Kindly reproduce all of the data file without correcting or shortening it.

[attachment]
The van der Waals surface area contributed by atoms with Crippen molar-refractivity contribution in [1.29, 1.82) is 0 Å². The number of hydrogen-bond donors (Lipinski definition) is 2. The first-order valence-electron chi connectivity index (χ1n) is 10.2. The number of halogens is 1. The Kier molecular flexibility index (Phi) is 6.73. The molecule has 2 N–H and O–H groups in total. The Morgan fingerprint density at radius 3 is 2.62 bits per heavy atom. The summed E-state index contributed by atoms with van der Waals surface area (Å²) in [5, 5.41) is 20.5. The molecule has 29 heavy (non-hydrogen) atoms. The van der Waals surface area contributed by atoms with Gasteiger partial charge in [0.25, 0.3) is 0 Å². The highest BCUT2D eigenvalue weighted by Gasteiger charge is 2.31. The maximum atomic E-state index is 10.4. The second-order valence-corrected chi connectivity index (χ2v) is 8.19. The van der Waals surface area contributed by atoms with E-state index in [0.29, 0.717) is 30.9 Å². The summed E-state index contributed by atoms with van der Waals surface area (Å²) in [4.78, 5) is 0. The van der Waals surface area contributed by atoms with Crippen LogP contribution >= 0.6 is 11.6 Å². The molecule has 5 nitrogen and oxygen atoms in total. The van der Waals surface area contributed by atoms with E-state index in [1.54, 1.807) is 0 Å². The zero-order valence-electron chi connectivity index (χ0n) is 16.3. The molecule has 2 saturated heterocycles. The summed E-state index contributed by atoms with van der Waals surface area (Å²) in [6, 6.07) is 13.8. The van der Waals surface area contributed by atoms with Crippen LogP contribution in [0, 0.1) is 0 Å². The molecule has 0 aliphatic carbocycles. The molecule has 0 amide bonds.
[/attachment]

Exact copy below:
The van der Waals surface area contributed by atoms with Crippen molar-refractivity contribution in [1.29, 1.82) is 0 Å². The number of hydrogen-bond donors (Lipinski definition) is 2. The first-order valence-electron chi connectivity index (χ1n) is 10.2. The number of halogens is 1. The Kier molecular flexibility index (Phi) is 6.73. The molecule has 2 N–H and O–H groups in total. The Morgan fingerprint density at radius 3 is 2.62 bits per heavy atom. The summed E-state index contributed by atoms with van der Waals surface area (Å²) in [5, 5.41) is 20.5. The molecule has 29 heavy (non-hydrogen) atoms. The van der Waals surface area contributed by atoms with Gasteiger partial charge in [0.25, 0.3) is 0 Å². The highest BCUT2D eigenvalue weighted by Gasteiger charge is 2.31. The maximum atomic E-state index is 10.4. The second-order valence-corrected chi connectivity index (χ2v) is 8.19. The van der Waals surface area contributed by atoms with E-state index in [0.29, 0.717) is 30.9 Å². The summed E-state index contributed by atoms with van der Waals surface area (Å²) in [4.78, 5) is 0. The van der Waals surface area contributed by atoms with Crippen LogP contribution >= 0.6 is 11.6 Å². The molecule has 5 nitrogen and oxygen atoms in total. The van der Waals surface area contributed by atoms with E-state index in [1.54, 1.807) is 0 Å². The zero-order valence-electron chi connectivity index (χ0n) is 16.3. The molecule has 2 saturated heterocycles. The summed E-state index contributed by atoms with van der Waals surface area (Å²) in [6, 6.07) is 13.8. The van der Waals surface area contributed by atoms with Crippen LogP contribution in [0, 0.1) is 0 Å². The molecule has 0 aliphatic carbocycles. The molecule has 0 amide bonds.